Rare72 is a collaborative event focused on identifying existing resources and gaps in the rare disease community. A Rare72 cycle has two major parts, the first three days or 72 hours, and the 42 days after.
The first 72 hours is a non-stop collaborative event during which participants from around the globe source the best available resources for the rare disease community in real-time. Wikis are built around specific rare disease topics and live online discussions take place. The goal is to identify the best available resources and highlight work already being done in the space to identify potential areas for collaboration.
The remainder of the cycle is dedicated to teams participating in our hackathon-style event. Each team selects a challenge/problem statement and works to develop a solution for that problem. Teams enjoy mentorship and networking opportunities throughout the event, then final presentations are made and a winner selected in each challenge area.
Welcome to Rare72, a virtual rare disease Hackathon! Rare72 is an exceptional opportunity for global stakeholders to come together and work on common challenges in the rare disease community.
Rare72 is open to those who are interested in innovation for the rare disease community and have an interesting project or other idea to develop within the scope of the challenges proposed.
Participation in Rare72 is open to individuals aged 18 or older.
You can apply individually or as a team of minimum 3 and maximum 5 people. If you are an individual applicant, you will be required to form into teams by the second day of the 5-day bootcamp, either on you own or with the help of the event organizers.
The jury will analyze and evaluate all works presented by the team according to the following evaluation criteria: a) Solution Fit, b) Innovation, c) Viability, d) Team & Delivery
The winning submissions will be selected by a jury made up of experts from the rare disease community and professionals such as VCs and business veterans.
Intellectual Property (IP) rights refers to patents, utility models, rights to inventions, copyright and related rights, trademarks and service marks, trade names and domain names, right in get-up, goodwill and the right to sue for passing off or unfair competition, rights in designs, rights in computer software, database rights, rights to preserve confidentiality of information (including know-how and trade secrets). It can also include any applications for (and rights to apply for and be granted) renewals or extensions of, and rights to claim priority from, and all similar or equivalent rights or forms of protection which subsist or will subsist, now or in the future, in any part of the world.
As a problem solver, if you would like to share intellectual property rights which may contribute to the value proposition of the solution, it will be advisable to consider getting appropriate legal advice prior to making any disclosures in your application.
Please be aware that Rare72 organizers will not require the disclosure of any confidential information or obligations of confidentiality from any individual or entity involved in the process.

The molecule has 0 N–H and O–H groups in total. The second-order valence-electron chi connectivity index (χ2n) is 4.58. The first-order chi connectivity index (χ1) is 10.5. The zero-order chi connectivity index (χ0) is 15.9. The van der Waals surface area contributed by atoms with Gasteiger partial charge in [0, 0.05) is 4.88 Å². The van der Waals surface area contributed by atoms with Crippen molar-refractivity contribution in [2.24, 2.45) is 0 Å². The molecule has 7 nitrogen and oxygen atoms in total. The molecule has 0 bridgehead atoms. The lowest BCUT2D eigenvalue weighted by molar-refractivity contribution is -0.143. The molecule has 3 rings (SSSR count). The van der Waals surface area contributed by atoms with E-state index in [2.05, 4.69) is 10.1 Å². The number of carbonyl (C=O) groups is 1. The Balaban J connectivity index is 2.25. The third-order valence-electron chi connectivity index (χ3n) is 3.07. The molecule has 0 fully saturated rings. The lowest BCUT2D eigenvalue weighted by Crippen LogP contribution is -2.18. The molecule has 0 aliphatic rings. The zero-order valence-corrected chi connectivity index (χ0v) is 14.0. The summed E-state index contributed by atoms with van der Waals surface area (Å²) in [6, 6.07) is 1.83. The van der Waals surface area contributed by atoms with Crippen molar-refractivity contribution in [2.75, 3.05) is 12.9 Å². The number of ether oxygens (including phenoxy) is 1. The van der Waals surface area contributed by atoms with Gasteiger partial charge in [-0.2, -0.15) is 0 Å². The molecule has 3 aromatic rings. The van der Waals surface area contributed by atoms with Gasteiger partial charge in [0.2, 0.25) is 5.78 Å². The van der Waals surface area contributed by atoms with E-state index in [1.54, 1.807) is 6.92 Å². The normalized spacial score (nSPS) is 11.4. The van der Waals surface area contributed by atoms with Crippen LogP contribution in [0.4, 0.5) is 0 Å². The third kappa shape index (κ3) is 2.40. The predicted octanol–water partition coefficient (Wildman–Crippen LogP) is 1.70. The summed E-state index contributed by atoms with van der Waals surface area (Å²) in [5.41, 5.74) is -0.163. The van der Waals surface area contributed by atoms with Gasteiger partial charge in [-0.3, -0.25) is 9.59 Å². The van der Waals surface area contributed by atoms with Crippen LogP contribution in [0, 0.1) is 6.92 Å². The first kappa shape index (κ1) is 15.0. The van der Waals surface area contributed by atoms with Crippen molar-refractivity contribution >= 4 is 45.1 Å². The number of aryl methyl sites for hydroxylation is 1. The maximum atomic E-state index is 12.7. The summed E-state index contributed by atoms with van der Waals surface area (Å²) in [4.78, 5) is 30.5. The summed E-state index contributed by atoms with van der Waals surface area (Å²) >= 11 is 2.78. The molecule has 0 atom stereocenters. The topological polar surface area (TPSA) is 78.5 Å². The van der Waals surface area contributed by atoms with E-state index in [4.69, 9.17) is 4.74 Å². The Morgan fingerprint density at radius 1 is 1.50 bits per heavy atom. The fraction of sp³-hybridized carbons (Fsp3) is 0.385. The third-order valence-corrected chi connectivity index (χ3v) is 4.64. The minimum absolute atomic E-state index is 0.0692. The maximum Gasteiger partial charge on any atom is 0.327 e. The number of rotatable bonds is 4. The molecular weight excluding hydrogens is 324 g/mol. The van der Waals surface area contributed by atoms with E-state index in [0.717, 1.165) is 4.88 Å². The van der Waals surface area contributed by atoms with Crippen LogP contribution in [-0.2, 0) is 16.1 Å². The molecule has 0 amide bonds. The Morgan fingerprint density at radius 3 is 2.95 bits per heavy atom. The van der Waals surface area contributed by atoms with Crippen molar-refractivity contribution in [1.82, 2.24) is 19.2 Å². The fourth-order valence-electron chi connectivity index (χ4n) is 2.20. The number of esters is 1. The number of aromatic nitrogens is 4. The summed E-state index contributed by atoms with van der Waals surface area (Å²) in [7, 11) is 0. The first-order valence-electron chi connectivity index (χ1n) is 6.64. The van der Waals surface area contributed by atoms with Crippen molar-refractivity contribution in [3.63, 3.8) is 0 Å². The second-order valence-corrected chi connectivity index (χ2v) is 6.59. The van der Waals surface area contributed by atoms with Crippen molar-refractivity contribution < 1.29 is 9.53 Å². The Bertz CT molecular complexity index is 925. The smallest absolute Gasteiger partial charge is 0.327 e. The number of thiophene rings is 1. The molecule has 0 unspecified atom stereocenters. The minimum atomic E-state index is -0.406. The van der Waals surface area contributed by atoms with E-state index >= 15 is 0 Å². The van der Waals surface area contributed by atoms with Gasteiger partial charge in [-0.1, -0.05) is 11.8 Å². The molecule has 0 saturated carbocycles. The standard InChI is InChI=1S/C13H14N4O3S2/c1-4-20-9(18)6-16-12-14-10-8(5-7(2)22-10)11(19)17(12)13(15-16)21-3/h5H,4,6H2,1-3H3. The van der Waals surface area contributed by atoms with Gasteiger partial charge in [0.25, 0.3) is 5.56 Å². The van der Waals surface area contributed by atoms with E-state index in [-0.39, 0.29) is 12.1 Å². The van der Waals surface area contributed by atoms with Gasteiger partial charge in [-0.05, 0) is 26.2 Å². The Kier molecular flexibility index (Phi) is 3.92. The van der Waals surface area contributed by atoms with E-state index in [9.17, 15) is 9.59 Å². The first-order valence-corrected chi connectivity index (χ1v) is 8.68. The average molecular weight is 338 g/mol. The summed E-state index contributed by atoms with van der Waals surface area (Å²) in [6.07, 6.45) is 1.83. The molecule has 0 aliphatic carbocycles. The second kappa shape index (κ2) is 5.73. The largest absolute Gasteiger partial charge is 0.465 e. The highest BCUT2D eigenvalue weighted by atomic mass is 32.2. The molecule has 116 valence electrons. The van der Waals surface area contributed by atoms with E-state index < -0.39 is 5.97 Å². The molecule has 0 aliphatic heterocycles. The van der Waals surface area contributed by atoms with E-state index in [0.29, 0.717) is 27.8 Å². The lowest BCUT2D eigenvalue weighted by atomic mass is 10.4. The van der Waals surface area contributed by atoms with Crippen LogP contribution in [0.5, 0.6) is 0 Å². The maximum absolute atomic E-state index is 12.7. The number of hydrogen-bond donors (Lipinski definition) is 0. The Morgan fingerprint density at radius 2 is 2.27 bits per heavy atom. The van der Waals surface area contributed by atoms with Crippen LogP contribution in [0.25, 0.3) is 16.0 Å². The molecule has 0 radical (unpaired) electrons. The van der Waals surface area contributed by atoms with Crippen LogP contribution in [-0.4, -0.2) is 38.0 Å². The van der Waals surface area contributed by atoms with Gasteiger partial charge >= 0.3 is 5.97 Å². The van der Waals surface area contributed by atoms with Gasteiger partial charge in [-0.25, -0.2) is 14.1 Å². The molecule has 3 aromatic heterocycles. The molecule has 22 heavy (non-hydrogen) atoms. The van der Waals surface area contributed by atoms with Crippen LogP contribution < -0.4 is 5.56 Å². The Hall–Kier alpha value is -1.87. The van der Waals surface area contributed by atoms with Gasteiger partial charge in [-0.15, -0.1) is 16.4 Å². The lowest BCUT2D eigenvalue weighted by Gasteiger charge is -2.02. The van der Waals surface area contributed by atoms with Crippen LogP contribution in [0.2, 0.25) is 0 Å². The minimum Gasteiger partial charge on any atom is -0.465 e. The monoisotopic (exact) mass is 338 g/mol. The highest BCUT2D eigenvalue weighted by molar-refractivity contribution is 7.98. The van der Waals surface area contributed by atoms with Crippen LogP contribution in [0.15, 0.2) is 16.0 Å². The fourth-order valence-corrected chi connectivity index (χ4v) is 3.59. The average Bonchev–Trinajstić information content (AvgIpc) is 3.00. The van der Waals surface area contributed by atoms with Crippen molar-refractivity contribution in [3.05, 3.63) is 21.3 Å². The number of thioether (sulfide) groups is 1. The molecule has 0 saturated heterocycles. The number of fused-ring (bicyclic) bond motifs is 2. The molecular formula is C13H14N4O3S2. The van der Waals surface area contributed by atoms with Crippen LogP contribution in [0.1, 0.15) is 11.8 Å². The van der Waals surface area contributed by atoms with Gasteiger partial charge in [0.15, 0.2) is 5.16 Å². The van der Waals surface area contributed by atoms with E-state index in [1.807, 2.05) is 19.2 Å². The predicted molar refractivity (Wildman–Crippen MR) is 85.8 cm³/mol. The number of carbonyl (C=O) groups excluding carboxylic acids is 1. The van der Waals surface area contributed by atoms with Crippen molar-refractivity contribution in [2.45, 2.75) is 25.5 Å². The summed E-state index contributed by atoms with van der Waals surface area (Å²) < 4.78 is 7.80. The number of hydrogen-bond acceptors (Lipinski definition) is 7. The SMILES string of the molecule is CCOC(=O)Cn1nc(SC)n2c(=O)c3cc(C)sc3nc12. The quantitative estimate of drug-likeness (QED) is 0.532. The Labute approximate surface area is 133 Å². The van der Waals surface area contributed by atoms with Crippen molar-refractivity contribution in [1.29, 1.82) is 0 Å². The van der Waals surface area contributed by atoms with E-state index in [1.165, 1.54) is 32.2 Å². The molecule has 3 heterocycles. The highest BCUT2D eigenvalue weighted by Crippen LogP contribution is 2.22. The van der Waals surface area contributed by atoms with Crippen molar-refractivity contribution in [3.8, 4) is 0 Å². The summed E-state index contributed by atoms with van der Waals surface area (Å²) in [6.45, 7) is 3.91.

Will I as Problem Solver retain my Intellectual Property rights?
Each Problem Owner has a preferred IP arrangement for their challenge, which is also reflected under the respective Problem Statement Terms.
After the selection of the team(s) into the deep mentoring phase and prior to the development of the POC/Prototype, the Problem Solver and Problem Owner can enter into a new agreement governing the terms of the POC/Prototype. If necessary, IP workshops can also be provided to guide Problem Solvers on IP arrangements.
Applicants are strongly encouraged to read through the specific terms and conditions of each problem statement before applying.
What Intellectual Property rights will Problem Owners have?
Problem Owners have to acknowledge the Problem Solver ownership of IP rights, and all IP created from Problem Solver’s work on the Problem Statement is to be owned by the Problem Solver. However, Problem Owner may propose IP and exclusivity positions with the selected team(s) before proceeding further into the deep mentoring phase which may include development, testing and evaluation of the solution proposed.
General IP Guidelines
The background IP (for eg. datasets, information and materials) provided by the Problem Owner will belong to the problem statement owner. The Problem Owner may require the Problem Solver to sign a Non-disclosure agreement before the release of such background IP.
The background IP proposed and/or provided by the Problem Solver will reside with the Problem Solver as this is what they bring forward as part of their application and participation in the digital water hackathon.
Any technology/product development that may result in the creation of foreground IP will be undertaken by the Problem Owner and Problem Solver.
Yes, we do!
We host a pre-event webinar in September to provide an overview of the process, then a bootcamp prior to the launch of the cycle on January 17th.
The 5-day bootcamp is a virtual event with the intent to help individual applicants to form teams to build their solution value proposition.
We also provide teams with mentors throughout the process with access to additional networking opportunities for team members.
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